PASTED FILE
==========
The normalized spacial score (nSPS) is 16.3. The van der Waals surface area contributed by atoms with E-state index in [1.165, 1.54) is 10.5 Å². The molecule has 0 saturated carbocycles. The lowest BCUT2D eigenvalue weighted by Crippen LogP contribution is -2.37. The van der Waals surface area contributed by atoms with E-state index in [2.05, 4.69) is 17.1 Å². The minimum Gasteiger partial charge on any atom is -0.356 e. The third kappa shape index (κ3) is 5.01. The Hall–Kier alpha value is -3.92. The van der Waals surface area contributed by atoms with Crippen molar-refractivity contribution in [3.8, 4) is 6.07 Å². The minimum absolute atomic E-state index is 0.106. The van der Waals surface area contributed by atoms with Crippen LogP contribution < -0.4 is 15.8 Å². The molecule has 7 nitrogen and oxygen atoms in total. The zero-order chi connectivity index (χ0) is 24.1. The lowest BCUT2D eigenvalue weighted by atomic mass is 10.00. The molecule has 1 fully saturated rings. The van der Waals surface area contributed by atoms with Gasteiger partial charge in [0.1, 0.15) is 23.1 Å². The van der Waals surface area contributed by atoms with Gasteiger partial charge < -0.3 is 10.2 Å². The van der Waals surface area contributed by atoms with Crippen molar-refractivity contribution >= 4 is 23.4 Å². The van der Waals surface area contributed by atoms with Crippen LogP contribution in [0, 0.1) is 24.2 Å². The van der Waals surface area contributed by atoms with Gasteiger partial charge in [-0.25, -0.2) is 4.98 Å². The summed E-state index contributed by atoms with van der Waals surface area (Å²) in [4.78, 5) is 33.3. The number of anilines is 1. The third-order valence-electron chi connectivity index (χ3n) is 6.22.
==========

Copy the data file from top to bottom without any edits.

The normalized spacial score (nSPS) is 16.3. The van der Waals surface area contributed by atoms with E-state index in [1.165, 1.54) is 10.5 Å². The molecule has 0 saturated carbocycles. The lowest BCUT2D eigenvalue weighted by Crippen LogP contribution is -2.37. The van der Waals surface area contributed by atoms with E-state index in [2.05, 4.69) is 17.1 Å². The minimum Gasteiger partial charge on any atom is -0.356 e. The third kappa shape index (κ3) is 5.01. The Hall–Kier alpha value is -3.92. The van der Waals surface area contributed by atoms with Crippen molar-refractivity contribution in [3.8, 4) is 6.07 Å². The minimum absolute atomic E-state index is 0.106. The van der Waals surface area contributed by atoms with Crippen LogP contribution < -0.4 is 15.8 Å². The molecule has 7 nitrogen and oxygen atoms in total. The zero-order chi connectivity index (χ0) is 24.1. The lowest BCUT2D eigenvalue weighted by atomic mass is 10.00. The molecule has 1 fully saturated rings. The van der Waals surface area contributed by atoms with Gasteiger partial charge in [0.1, 0.15) is 23.1 Å². The van der Waals surface area contributed by atoms with Gasteiger partial charge < -0.3 is 10.2 Å². The van der Waals surface area contributed by atoms with Crippen molar-refractivity contribution >= 4 is 23.4 Å². The van der Waals surface area contributed by atoms with Crippen LogP contribution in [0, 0.1) is 24.2 Å². The van der Waals surface area contributed by atoms with Gasteiger partial charge in [-0.25, -0.2) is 4.98 Å². The summed E-state index contributed by atoms with van der Waals surface area (Å²) in [4.78, 5) is 33.3. The number of anilines is 1. The third-order valence-electron chi connectivity index (χ3n) is 6.22.